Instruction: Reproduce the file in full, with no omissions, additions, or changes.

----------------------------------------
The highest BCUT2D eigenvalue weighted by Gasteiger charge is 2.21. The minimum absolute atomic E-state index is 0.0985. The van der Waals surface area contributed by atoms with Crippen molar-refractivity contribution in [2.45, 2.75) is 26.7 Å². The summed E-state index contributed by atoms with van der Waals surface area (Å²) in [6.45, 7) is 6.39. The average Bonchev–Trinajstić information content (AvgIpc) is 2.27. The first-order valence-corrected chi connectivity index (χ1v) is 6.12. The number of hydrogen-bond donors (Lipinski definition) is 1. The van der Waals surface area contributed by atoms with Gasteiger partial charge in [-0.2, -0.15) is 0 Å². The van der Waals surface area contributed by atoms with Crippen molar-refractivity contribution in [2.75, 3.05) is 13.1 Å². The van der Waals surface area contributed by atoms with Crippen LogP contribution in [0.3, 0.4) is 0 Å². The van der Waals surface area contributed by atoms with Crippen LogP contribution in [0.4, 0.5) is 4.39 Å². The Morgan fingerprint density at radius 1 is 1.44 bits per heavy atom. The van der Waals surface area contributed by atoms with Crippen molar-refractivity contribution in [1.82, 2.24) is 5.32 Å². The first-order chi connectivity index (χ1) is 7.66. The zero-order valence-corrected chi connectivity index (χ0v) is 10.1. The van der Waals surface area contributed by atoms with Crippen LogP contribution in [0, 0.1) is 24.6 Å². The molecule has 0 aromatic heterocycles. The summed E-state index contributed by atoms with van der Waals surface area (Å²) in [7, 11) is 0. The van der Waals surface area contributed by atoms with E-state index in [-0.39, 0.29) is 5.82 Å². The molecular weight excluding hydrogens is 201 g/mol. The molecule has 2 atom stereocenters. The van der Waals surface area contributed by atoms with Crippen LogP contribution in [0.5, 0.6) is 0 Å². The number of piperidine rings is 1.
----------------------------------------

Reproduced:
The highest BCUT2D eigenvalue weighted by Gasteiger charge is 2.21. The minimum absolute atomic E-state index is 0.0985. The van der Waals surface area contributed by atoms with Crippen molar-refractivity contribution in [2.45, 2.75) is 26.7 Å². The summed E-state index contributed by atoms with van der Waals surface area (Å²) in [6.45, 7) is 6.39. The average Bonchev–Trinajstić information content (AvgIpc) is 2.27. The first-order valence-corrected chi connectivity index (χ1v) is 6.12. The number of hydrogen-bond donors (Lipinski definition) is 1. The van der Waals surface area contributed by atoms with Gasteiger partial charge in [-0.2, -0.15) is 0 Å². The van der Waals surface area contributed by atoms with Crippen molar-refractivity contribution in [2.75, 3.05) is 13.1 Å². The van der Waals surface area contributed by atoms with Crippen LogP contribution in [0.3, 0.4) is 0 Å². The van der Waals surface area contributed by atoms with Crippen LogP contribution in [0.4, 0.5) is 4.39 Å². The Morgan fingerprint density at radius 1 is 1.44 bits per heavy atom. The van der Waals surface area contributed by atoms with Crippen molar-refractivity contribution in [1.82, 2.24) is 5.32 Å². The first-order chi connectivity index (χ1) is 7.66. The zero-order valence-corrected chi connectivity index (χ0v) is 10.1. The van der Waals surface area contributed by atoms with Crippen LogP contribution in [0, 0.1) is 24.6 Å². The molecule has 0 aromatic heterocycles. The summed E-state index contributed by atoms with van der Waals surface area (Å²) in [7, 11) is 0. The van der Waals surface area contributed by atoms with E-state index in [-0.39, 0.29) is 5.82 Å². The molecular weight excluding hydrogens is 201 g/mol. The molecule has 2 atom stereocenters. The van der Waals surface area contributed by atoms with Crippen LogP contribution in [0.5, 0.6) is 0 Å². The number of piperidine rings is 1.